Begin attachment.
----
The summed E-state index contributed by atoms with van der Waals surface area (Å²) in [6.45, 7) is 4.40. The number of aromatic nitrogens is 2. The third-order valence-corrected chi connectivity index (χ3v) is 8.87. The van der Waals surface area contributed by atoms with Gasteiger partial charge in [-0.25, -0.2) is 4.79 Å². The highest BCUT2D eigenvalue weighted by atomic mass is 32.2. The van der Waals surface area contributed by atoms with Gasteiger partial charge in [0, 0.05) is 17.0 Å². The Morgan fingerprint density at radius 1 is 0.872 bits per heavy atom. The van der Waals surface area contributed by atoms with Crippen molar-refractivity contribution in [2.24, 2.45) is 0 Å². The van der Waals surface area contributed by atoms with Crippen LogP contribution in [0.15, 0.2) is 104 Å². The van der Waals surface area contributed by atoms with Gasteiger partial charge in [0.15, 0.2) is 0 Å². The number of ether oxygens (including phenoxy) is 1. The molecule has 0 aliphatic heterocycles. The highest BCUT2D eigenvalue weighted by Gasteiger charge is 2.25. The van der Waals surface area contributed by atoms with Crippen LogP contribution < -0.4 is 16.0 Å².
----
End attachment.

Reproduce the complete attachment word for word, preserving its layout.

The summed E-state index contributed by atoms with van der Waals surface area (Å²) in [6.45, 7) is 4.40. The number of aromatic nitrogens is 2. The third-order valence-corrected chi connectivity index (χ3v) is 8.87. The van der Waals surface area contributed by atoms with Gasteiger partial charge in [-0.25, -0.2) is 4.79 Å². The highest BCUT2D eigenvalue weighted by atomic mass is 32.2. The van der Waals surface area contributed by atoms with Gasteiger partial charge in [0, 0.05) is 17.0 Å². The Morgan fingerprint density at radius 1 is 0.872 bits per heavy atom. The van der Waals surface area contributed by atoms with Crippen molar-refractivity contribution in [2.24, 2.45) is 0 Å². The van der Waals surface area contributed by atoms with Crippen LogP contribution in [0.15, 0.2) is 104 Å². The van der Waals surface area contributed by atoms with Gasteiger partial charge in [0.15, 0.2) is 0 Å². The number of ether oxygens (including phenoxy) is 1. The molecule has 0 aliphatic heterocycles. The highest BCUT2D eigenvalue weighted by Gasteiger charge is 2.25. The van der Waals surface area contributed by atoms with Crippen LogP contribution < -0.4 is 16.0 Å².